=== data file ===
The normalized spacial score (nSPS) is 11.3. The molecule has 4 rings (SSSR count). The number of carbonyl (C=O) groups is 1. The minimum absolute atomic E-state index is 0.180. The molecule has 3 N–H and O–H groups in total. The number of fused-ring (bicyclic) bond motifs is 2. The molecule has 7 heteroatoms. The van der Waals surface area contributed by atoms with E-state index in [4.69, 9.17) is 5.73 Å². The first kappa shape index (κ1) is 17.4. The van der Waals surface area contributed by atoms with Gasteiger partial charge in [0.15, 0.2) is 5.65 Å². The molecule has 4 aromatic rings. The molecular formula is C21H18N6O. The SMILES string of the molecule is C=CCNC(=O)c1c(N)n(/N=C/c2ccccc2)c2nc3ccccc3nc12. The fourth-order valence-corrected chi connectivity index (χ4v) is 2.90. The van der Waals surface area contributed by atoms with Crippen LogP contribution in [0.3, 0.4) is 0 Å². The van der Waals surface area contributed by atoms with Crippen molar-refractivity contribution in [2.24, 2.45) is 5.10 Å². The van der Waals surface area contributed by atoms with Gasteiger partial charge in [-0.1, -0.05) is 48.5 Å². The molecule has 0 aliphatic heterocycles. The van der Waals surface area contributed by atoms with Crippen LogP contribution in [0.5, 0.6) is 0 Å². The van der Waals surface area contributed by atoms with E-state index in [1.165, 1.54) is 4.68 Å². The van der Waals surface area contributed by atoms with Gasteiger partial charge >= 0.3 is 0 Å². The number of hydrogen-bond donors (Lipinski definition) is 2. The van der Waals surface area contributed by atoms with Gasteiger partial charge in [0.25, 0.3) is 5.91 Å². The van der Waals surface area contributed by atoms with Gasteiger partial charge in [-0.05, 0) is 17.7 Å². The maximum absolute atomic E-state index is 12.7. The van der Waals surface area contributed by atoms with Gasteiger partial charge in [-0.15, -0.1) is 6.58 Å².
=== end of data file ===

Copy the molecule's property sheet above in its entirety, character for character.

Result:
The normalized spacial score (nSPS) is 11.3. The molecule has 4 rings (SSSR count). The number of carbonyl (C=O) groups is 1. The minimum absolute atomic E-state index is 0.180. The molecule has 3 N–H and O–H groups in total. The number of fused-ring (bicyclic) bond motifs is 2. The molecule has 7 heteroatoms. The van der Waals surface area contributed by atoms with E-state index in [4.69, 9.17) is 5.73 Å². The first kappa shape index (κ1) is 17.4. The van der Waals surface area contributed by atoms with Gasteiger partial charge in [0.15, 0.2) is 5.65 Å². The molecule has 4 aromatic rings. The molecular formula is C21H18N6O. The SMILES string of the molecule is C=CCNC(=O)c1c(N)n(/N=C/c2ccccc2)c2nc3ccccc3nc12. The fourth-order valence-corrected chi connectivity index (χ4v) is 2.90. The van der Waals surface area contributed by atoms with Crippen LogP contribution in [0.3, 0.4) is 0 Å². The van der Waals surface area contributed by atoms with Crippen molar-refractivity contribution in [2.24, 2.45) is 5.10 Å². The van der Waals surface area contributed by atoms with Gasteiger partial charge in [-0.1, -0.05) is 48.5 Å². The molecule has 0 aliphatic heterocycles. The van der Waals surface area contributed by atoms with Crippen LogP contribution in [0.5, 0.6) is 0 Å². The van der Waals surface area contributed by atoms with E-state index in [1.165, 1.54) is 4.68 Å². The van der Waals surface area contributed by atoms with Gasteiger partial charge >= 0.3 is 0 Å². The number of hydrogen-bond donors (Lipinski definition) is 2. The van der Waals surface area contributed by atoms with Gasteiger partial charge in [0.25, 0.3) is 5.91 Å². The van der Waals surface area contributed by atoms with Gasteiger partial charge in [-0.05, 0) is 17.7 Å². The maximum absolute atomic E-state index is 12.7. The van der Waals surface area contributed by atoms with Gasteiger partial charge in [-0.15, -0.1) is 6.58 Å².